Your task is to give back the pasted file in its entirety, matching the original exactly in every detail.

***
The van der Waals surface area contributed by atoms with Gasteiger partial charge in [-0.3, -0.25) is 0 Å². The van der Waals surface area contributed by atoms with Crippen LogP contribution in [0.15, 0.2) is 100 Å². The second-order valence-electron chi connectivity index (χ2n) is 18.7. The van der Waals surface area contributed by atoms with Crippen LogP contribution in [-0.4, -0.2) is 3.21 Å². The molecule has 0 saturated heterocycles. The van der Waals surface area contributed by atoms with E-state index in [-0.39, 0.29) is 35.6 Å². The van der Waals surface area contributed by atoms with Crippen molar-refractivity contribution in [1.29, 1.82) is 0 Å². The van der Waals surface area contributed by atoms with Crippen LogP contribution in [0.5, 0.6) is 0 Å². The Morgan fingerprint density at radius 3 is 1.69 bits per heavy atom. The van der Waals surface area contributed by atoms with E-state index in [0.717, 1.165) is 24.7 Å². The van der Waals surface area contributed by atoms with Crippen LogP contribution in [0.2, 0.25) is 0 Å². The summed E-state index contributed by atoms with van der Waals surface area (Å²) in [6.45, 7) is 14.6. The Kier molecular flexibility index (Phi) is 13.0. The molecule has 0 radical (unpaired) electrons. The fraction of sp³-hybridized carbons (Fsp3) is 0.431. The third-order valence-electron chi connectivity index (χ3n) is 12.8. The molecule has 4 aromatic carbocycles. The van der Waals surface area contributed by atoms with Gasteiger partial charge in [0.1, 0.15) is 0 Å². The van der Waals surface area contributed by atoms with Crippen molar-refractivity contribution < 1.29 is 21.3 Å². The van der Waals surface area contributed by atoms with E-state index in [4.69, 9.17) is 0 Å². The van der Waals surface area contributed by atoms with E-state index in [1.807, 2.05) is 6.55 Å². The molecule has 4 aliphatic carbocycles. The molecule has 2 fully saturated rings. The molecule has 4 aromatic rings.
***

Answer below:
The van der Waals surface area contributed by atoms with Gasteiger partial charge in [-0.3, -0.25) is 0 Å². The van der Waals surface area contributed by atoms with Crippen LogP contribution in [0.15, 0.2) is 100 Å². The second-order valence-electron chi connectivity index (χ2n) is 18.7. The van der Waals surface area contributed by atoms with Crippen LogP contribution in [-0.4, -0.2) is 3.21 Å². The molecule has 0 saturated heterocycles. The van der Waals surface area contributed by atoms with E-state index in [-0.39, 0.29) is 35.6 Å². The van der Waals surface area contributed by atoms with Crippen molar-refractivity contribution in [1.29, 1.82) is 0 Å². The van der Waals surface area contributed by atoms with Crippen LogP contribution in [0.5, 0.6) is 0 Å². The Morgan fingerprint density at radius 3 is 1.69 bits per heavy atom. The van der Waals surface area contributed by atoms with E-state index in [0.717, 1.165) is 24.7 Å². The van der Waals surface area contributed by atoms with Crippen LogP contribution in [0.2, 0.25) is 0 Å². The summed E-state index contributed by atoms with van der Waals surface area (Å²) in [6.45, 7) is 14.6. The Kier molecular flexibility index (Phi) is 13.0. The molecule has 0 radical (unpaired) electrons. The fraction of sp³-hybridized carbons (Fsp3) is 0.431. The third-order valence-electron chi connectivity index (χ3n) is 12.8. The molecule has 4 aromatic carbocycles. The van der Waals surface area contributed by atoms with Gasteiger partial charge in [0.1, 0.15) is 0 Å². The van der Waals surface area contributed by atoms with Crippen molar-refractivity contribution < 1.29 is 21.3 Å². The van der Waals surface area contributed by atoms with E-state index in [4.69, 9.17) is 0 Å². The van der Waals surface area contributed by atoms with E-state index in [1.807, 2.05) is 6.55 Å². The molecule has 4 aliphatic carbocycles. The molecule has 2 fully saturated rings. The molecule has 4 aromatic rings.